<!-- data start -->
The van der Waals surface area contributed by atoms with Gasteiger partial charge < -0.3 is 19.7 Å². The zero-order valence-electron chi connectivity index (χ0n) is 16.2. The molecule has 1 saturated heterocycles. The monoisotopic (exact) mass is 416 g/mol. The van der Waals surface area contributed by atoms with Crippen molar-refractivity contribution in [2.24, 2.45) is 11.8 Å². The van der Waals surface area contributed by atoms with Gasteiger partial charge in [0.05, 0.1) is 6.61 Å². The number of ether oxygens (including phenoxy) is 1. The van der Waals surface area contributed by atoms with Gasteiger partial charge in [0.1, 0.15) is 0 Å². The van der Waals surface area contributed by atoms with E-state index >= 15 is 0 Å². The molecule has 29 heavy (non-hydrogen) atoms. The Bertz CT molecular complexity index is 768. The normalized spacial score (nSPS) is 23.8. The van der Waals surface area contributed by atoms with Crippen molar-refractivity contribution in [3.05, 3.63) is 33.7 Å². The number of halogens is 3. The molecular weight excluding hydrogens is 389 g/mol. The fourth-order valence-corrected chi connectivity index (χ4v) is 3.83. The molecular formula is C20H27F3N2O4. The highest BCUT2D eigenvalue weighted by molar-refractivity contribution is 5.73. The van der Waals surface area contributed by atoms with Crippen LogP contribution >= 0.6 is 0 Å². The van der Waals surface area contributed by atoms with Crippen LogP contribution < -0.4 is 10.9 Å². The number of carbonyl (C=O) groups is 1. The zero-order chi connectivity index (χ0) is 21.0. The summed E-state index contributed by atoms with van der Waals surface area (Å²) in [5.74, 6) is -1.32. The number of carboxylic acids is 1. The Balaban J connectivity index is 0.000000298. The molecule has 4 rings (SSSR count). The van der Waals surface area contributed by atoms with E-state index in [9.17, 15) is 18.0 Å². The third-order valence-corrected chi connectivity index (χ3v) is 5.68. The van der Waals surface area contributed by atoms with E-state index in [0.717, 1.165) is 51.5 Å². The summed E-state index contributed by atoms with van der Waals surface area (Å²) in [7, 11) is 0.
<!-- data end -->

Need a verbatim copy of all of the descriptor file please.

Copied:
The van der Waals surface area contributed by atoms with Gasteiger partial charge < -0.3 is 19.7 Å². The zero-order valence-electron chi connectivity index (χ0n) is 16.2. The molecule has 1 saturated heterocycles. The monoisotopic (exact) mass is 416 g/mol. The van der Waals surface area contributed by atoms with Crippen molar-refractivity contribution in [2.24, 2.45) is 11.8 Å². The van der Waals surface area contributed by atoms with Gasteiger partial charge in [0.05, 0.1) is 6.61 Å². The number of ether oxygens (including phenoxy) is 1. The van der Waals surface area contributed by atoms with Gasteiger partial charge in [0.1, 0.15) is 0 Å². The van der Waals surface area contributed by atoms with E-state index >= 15 is 0 Å². The molecule has 29 heavy (non-hydrogen) atoms. The Bertz CT molecular complexity index is 768. The normalized spacial score (nSPS) is 23.8. The van der Waals surface area contributed by atoms with Crippen molar-refractivity contribution in [3.05, 3.63) is 33.7 Å². The number of halogens is 3. The molecular weight excluding hydrogens is 389 g/mol. The fourth-order valence-corrected chi connectivity index (χ4v) is 3.83. The molecular formula is C20H27F3N2O4. The highest BCUT2D eigenvalue weighted by molar-refractivity contribution is 5.73. The van der Waals surface area contributed by atoms with Crippen LogP contribution >= 0.6 is 0 Å². The van der Waals surface area contributed by atoms with Crippen LogP contribution < -0.4 is 10.9 Å². The number of carbonyl (C=O) groups is 1. The zero-order chi connectivity index (χ0) is 21.0. The summed E-state index contributed by atoms with van der Waals surface area (Å²) in [5.74, 6) is -1.32. The number of carboxylic acids is 1. The Balaban J connectivity index is 0.000000298. The molecule has 4 rings (SSSR count). The van der Waals surface area contributed by atoms with E-state index in [9.17, 15) is 18.0 Å². The third-order valence-corrected chi connectivity index (χ3v) is 5.68. The van der Waals surface area contributed by atoms with E-state index in [0.717, 1.165) is 51.5 Å². The summed E-state index contributed by atoms with van der Waals surface area (Å²) in [7, 11) is 0.